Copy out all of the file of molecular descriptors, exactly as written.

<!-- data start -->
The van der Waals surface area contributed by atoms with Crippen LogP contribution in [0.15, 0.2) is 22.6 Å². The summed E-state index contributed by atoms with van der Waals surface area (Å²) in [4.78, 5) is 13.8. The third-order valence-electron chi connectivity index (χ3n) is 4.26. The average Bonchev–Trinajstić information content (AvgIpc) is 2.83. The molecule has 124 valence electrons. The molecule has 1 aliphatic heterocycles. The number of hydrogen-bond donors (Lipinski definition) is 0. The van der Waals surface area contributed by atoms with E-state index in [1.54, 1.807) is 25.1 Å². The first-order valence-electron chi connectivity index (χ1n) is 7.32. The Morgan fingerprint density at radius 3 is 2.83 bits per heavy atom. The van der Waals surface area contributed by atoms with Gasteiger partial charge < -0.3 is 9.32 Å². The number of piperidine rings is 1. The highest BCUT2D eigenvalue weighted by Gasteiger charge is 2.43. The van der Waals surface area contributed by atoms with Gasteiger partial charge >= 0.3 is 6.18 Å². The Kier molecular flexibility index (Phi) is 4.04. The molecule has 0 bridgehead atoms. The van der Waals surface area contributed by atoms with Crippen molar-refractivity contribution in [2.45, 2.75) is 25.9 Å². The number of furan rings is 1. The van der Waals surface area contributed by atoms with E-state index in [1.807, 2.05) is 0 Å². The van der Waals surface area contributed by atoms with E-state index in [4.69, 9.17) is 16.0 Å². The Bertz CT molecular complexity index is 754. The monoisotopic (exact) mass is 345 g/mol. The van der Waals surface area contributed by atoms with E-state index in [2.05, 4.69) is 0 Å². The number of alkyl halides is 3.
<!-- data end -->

The van der Waals surface area contributed by atoms with Crippen LogP contribution in [0.15, 0.2) is 22.6 Å². The summed E-state index contributed by atoms with van der Waals surface area (Å²) in [4.78, 5) is 13.8. The third-order valence-electron chi connectivity index (χ3n) is 4.26. The average Bonchev–Trinajstić information content (AvgIpc) is 2.83. The molecule has 124 valence electrons. The molecule has 1 aliphatic heterocycles. The number of hydrogen-bond donors (Lipinski definition) is 0. The van der Waals surface area contributed by atoms with E-state index in [1.54, 1.807) is 25.1 Å². The first-order valence-electron chi connectivity index (χ1n) is 7.32. The Morgan fingerprint density at radius 3 is 2.83 bits per heavy atom. The van der Waals surface area contributed by atoms with Gasteiger partial charge < -0.3 is 9.32 Å². The number of piperidine rings is 1. The highest BCUT2D eigenvalue weighted by Gasteiger charge is 2.43. The van der Waals surface area contributed by atoms with Gasteiger partial charge >= 0.3 is 6.18 Å². The Kier molecular flexibility index (Phi) is 4.04. The molecule has 0 bridgehead atoms. The van der Waals surface area contributed by atoms with Crippen molar-refractivity contribution in [2.45, 2.75) is 25.9 Å². The number of furan rings is 1. The van der Waals surface area contributed by atoms with E-state index in [1.807, 2.05) is 0 Å². The van der Waals surface area contributed by atoms with E-state index in [4.69, 9.17) is 16.0 Å². The Bertz CT molecular complexity index is 754. The monoisotopic (exact) mass is 345 g/mol. The van der Waals surface area contributed by atoms with E-state index in [2.05, 4.69) is 0 Å². The number of alkyl halides is 3.